PLYMOUTH - The town has received a $750,000 state grant to clean up the site of a former gas station and auto repair facility on Main Street, to prepare it for redevelopment.
The money is part of a $13.6 million round of state grants announced recently by Gov. Dannel Malloy, which will go to 14 municipalities to remediate brownfield properties and put them back into productive use.
The grant is to clean up the old Mayfair Garage, which occupied a half-acre at 142 Main St. The town foreclosed on the property last year and demolished the service station earlier this year, using $60,000 in funding from the Connecticut Department of Economic and Community Development’s Municipal Grant Program to do an environmental study of the site.
Mayor David Merchant had given a presentation to DECD Deputy Commissioner Tim Sullivan last summer and got Sullivan to tour the Mayfair site in his bid to get the grant money to do the actual cleanup.
At that time Merchant called the cleanup “our number one priority.”
“I’ve talked to developers and contractors and we have some good ideas of what we want to do here,” he said then. “Maybe a restaurant but we don’t need any more gas stations or convenience stores. But the first thing is to get all this mess cleaned up.”
The property is right at the entrance to what Merchant termed the Terryville’s “Village District.” The town also recently demolished 150 Main St., a small abandoned apartment building nearby, with a plan to join the two lots.
The garage had been owned by Frank Fuller Jr., who died in 2015. The property is 0.53 acres bounded by the Pequabuck River and had housed a service station built in 1967. In 2007, gasoline was found to be leaking into the river from an underground storage tank, which had to be cleaned up using federal grant money.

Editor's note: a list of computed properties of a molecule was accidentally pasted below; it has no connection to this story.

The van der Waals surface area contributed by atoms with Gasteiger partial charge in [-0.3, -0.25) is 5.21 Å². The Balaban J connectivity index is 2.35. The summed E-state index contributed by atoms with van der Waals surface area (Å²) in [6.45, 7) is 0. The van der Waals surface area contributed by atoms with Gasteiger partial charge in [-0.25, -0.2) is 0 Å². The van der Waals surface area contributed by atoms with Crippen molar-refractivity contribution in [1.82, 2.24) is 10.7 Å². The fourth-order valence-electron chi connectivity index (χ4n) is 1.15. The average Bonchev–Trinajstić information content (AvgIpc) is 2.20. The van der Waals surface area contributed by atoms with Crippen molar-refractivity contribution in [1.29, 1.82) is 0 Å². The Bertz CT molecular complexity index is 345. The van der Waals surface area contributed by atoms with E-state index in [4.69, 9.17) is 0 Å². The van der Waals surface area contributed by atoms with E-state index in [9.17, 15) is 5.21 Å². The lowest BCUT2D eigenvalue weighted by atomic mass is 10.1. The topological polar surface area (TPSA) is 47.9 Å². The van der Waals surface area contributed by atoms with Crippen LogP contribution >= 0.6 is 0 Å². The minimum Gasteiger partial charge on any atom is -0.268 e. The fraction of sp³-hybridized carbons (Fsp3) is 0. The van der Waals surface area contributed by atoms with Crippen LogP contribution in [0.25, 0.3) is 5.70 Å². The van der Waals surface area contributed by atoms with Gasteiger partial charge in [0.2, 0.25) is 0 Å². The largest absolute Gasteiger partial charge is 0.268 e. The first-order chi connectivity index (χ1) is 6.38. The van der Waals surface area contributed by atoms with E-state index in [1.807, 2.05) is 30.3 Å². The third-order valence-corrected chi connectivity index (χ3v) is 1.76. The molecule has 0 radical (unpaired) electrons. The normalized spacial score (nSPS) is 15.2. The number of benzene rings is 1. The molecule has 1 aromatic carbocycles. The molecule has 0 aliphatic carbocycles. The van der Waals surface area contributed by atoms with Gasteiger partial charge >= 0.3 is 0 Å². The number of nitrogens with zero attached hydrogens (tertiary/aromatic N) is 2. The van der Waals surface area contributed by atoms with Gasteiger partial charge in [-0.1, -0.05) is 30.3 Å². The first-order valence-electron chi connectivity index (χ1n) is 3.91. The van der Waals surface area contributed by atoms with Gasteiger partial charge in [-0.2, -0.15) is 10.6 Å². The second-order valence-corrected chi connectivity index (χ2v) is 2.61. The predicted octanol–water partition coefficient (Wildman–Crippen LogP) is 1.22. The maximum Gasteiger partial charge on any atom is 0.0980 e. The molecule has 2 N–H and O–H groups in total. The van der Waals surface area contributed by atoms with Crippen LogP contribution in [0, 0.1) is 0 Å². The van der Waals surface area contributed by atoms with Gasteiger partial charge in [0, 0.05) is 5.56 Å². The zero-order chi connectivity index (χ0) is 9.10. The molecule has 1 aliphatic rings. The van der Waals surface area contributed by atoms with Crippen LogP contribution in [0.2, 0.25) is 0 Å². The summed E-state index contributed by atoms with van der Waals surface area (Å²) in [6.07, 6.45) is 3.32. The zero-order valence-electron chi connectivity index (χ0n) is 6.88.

Fuller continued using the site for his vehicle repair business until just a few years ago but fell behind in his property taxes, Merchant said.
The town has hired Tighe & Bond engineering and environmental consulting services to assess the extent of contamination at the site.
In announcing the grants, Malloy said, “These kinds of properties that have been vacant for decades are causing blight in neighborhoods, draining local resources, and having a negative impact on towns and cities. We can add value in our communities by making smart investments that repurpose these properties, resulting in a boost for local economies and spurring growth and private investments.”
For every dollar the state has invested in brownfield redevelopment, non-state partners have invested or will invest $11.41. Since 2012, the state has invested more than $220 million in brownfield redevelopment, resulting in the creation of more than 3,000 permanent jobs and over 15,000 construction jobs in the state, according to a statement from the governor’s office.
Susan Corica can be reached at 860-973-1802 or email@example.com.